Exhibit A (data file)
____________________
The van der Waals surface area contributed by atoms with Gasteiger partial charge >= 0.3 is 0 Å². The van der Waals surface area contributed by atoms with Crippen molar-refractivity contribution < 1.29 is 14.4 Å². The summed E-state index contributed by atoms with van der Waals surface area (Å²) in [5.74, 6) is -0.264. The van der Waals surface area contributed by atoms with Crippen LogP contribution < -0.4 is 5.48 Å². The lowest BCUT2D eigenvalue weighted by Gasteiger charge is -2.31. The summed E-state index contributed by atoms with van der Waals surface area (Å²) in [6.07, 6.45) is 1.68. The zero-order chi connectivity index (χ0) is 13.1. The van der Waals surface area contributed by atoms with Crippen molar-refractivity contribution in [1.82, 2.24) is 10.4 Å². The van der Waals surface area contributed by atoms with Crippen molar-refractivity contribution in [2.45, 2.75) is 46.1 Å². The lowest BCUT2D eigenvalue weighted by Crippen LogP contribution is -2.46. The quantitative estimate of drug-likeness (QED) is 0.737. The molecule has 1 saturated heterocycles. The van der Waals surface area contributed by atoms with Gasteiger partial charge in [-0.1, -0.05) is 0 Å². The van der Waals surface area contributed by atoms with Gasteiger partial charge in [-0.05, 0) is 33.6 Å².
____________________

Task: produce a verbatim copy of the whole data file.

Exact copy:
The van der Waals surface area contributed by atoms with Gasteiger partial charge >= 0.3 is 0 Å². The van der Waals surface area contributed by atoms with Crippen molar-refractivity contribution < 1.29 is 14.4 Å². The summed E-state index contributed by atoms with van der Waals surface area (Å²) in [5.74, 6) is -0.264. The van der Waals surface area contributed by atoms with Crippen LogP contribution < -0.4 is 5.48 Å². The lowest BCUT2D eigenvalue weighted by Gasteiger charge is -2.31. The summed E-state index contributed by atoms with van der Waals surface area (Å²) in [6.07, 6.45) is 1.68. The zero-order chi connectivity index (χ0) is 13.1. The van der Waals surface area contributed by atoms with Crippen molar-refractivity contribution in [1.82, 2.24) is 10.4 Å². The van der Waals surface area contributed by atoms with Crippen molar-refractivity contribution in [2.45, 2.75) is 46.1 Å². The lowest BCUT2D eigenvalue weighted by Crippen LogP contribution is -2.46. The quantitative estimate of drug-likeness (QED) is 0.737. The molecule has 1 saturated heterocycles. The van der Waals surface area contributed by atoms with Gasteiger partial charge in [-0.1, -0.05) is 0 Å². The van der Waals surface area contributed by atoms with Gasteiger partial charge in [-0.05, 0) is 33.6 Å².